Penang, on the other hand, is able to overcome this problem by reducing the development charges via an increase in plot ratio. This then attracts private sector developers to come in.

A recent survey conducted by PR1MA shows that buyers prefer to purchase residential projects close to schools, clinics and shops. They also prefer access to transportation. Penang is closer to achieving its objective in the affordable housing arena because it “focuses on the homeowners”.

Under the recently announced Penang Transport Master Plan, the state government is mulling over RM8bil worth of projects that will enhance connectivity.

The development of an underground tunnel from Gurney Drive to Bagan Ajam, Gurney Drive to Jelutong Expressway and an alternative road connecting Gurney Drive right up to Batu Feringhi will really improve connectivity.

Penang is ambitious in executing its affordable housing plans. It is also spot-on when it comes to addressing the different issues connected with this subject.

The banking sector must buy into it. Banking and financial institutions are governed by the fiscal policy of the federal government. Maybe some mandatory quota or corporate social responsibility initiatives can be imposed on banks to provide loans to deserving house buyers. So it is timely that Bank Negara has called for a comprehensive and carefully designed National Planning Policy to support the Government’s aim in delivering more social housing in its recently released annual report.

By Chris Tan

Chris Tan is the founder and managing partner of Chur Associates.

 

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Little by little, a little becomes a lot


NOW that Christmas, New Year and Chinese New Year are over, many of us have started to reconcile the amount spent for these celebrations.

Not surprisingly, many have underestimated the current cost of living and have therefore overspent.

Hence, it did not come as a surprise to me when I overheard one of my relatives saying that the price of an eight-course Chinese New Year package at the restaurant that she often frequents has increased by 15% from RM898++ to RM1,028++ within a year. Not only has the price increased, she also noticed the serving portions were smaller than the previous year.

The rising cost of living caused by the depreciating ringgit, hike in transportation costs, the goods and services tax implementation, etc, was the hottest topic of discussion during these festive gatherings. Among the various counter-measures, some young ones welcomed the option to reduce the Employees Provident Fund (EPF) contributions, citing that it would help relieve their burden.

The reduction in EPF contribution came about early this year when the Government announced that employees had the option to reduce their EPF contribution by 3% from March 2016 until December 2017 to spur economic growth and at the same time, put more money into the rakyat’s pockets. According to our Prime Minister who is also the Finance Minister, this move is expected to increase consumer spending by RM8bil a year.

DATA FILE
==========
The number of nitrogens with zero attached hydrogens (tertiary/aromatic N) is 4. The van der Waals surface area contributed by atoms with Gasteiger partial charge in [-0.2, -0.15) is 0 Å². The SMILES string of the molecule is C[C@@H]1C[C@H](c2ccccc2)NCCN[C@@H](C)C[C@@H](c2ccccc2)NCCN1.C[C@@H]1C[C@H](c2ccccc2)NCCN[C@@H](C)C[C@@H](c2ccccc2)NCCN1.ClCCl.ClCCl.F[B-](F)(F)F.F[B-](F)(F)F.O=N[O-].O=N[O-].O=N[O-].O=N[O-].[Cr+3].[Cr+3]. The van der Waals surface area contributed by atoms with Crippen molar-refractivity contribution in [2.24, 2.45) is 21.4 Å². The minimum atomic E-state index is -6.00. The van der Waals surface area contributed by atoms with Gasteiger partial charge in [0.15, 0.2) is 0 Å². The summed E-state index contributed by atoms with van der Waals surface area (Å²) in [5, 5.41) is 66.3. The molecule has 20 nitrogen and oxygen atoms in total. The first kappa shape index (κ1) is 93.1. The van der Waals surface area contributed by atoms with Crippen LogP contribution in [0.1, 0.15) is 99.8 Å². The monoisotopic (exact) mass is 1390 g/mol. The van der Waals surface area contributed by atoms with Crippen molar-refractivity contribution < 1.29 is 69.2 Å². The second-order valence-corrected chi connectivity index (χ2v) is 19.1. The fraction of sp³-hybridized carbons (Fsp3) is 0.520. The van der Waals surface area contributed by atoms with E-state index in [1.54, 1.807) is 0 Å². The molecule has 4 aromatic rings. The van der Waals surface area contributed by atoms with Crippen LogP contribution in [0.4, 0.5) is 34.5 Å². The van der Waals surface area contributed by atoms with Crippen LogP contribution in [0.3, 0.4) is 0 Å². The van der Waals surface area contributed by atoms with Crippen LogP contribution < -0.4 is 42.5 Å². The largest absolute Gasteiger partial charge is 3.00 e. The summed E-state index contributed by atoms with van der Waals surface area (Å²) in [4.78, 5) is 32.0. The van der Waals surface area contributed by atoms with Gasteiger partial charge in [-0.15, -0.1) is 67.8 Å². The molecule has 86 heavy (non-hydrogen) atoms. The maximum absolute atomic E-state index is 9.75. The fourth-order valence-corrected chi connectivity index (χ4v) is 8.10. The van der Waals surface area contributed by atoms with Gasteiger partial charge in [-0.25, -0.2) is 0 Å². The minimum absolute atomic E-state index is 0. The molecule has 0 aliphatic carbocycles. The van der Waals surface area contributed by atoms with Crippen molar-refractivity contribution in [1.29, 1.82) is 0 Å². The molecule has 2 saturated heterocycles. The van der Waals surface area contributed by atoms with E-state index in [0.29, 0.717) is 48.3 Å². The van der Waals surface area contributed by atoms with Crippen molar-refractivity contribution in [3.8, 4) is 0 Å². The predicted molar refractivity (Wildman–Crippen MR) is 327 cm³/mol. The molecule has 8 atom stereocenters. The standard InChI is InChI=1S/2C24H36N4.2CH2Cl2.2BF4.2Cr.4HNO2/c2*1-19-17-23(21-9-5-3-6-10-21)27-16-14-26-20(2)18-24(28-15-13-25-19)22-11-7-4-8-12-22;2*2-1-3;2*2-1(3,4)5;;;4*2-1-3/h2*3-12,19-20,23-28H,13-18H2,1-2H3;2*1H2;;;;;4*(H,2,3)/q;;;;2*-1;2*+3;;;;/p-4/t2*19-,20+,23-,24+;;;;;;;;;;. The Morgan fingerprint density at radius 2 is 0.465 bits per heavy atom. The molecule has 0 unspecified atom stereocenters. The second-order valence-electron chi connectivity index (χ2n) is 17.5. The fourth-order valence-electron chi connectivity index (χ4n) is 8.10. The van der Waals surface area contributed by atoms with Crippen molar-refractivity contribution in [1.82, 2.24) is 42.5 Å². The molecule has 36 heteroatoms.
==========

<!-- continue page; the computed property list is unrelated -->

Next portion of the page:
It sounds good as we now have the option to have more disposable income. Yet, should we encourage spending or saving during this challenging time.

Before answering this question, let’s ask ourselves what we should do with the extra disposable income. Repay credit card instalments, go after items such as expensive household goods, electronic gadgets or gourmet food?

If we are not careful, we will end up spending based on our desire instead of necessity. Hence, having more money to spend is not necessarily good. It depends on how we plan our future finances, and whether we spend the money on “good debt” or “bad debt” as explained in my previous articles.

If we unnecessarily spend the additional income on luxury goods such as a new car which depreciates over time, we are practically paying for “bad debt”, as these items are liabilities instead of assets.

In contrast, if we convert the additional income into “good debt” such as investing in commodities/ shares or to fund our housing loan, we can enjoy the long-term benefits as the value of these assets will likely appreciate over time.

At a glance, 3% taken out from the EPF per month may not be seen as a lot. However, it will become a significant amount in the long term.

For an individual earning RM5,000 a month, 3% equals to RM150. As such, the total amount is RM3,300 for the duration of 22 months (March 2016 to December 2017). Assuming the average EPF interest rate at 6.5% per year (based on the dividend declared this year), the compounding rate for RM3,300 could potentially become RM23,190.64 after 30 years!

Therefore, unless there are really good reasons to use this additional disposable income, it is better to retain this seemingly small amount as retirement funds, giving its potential to grow significantly in the longer term. Besides, the savings in the EPF can also be withdrawn during rainy days to fund the payment for children’s education, purchase a new home and payment of medical expenses for treatment of critical illnesses.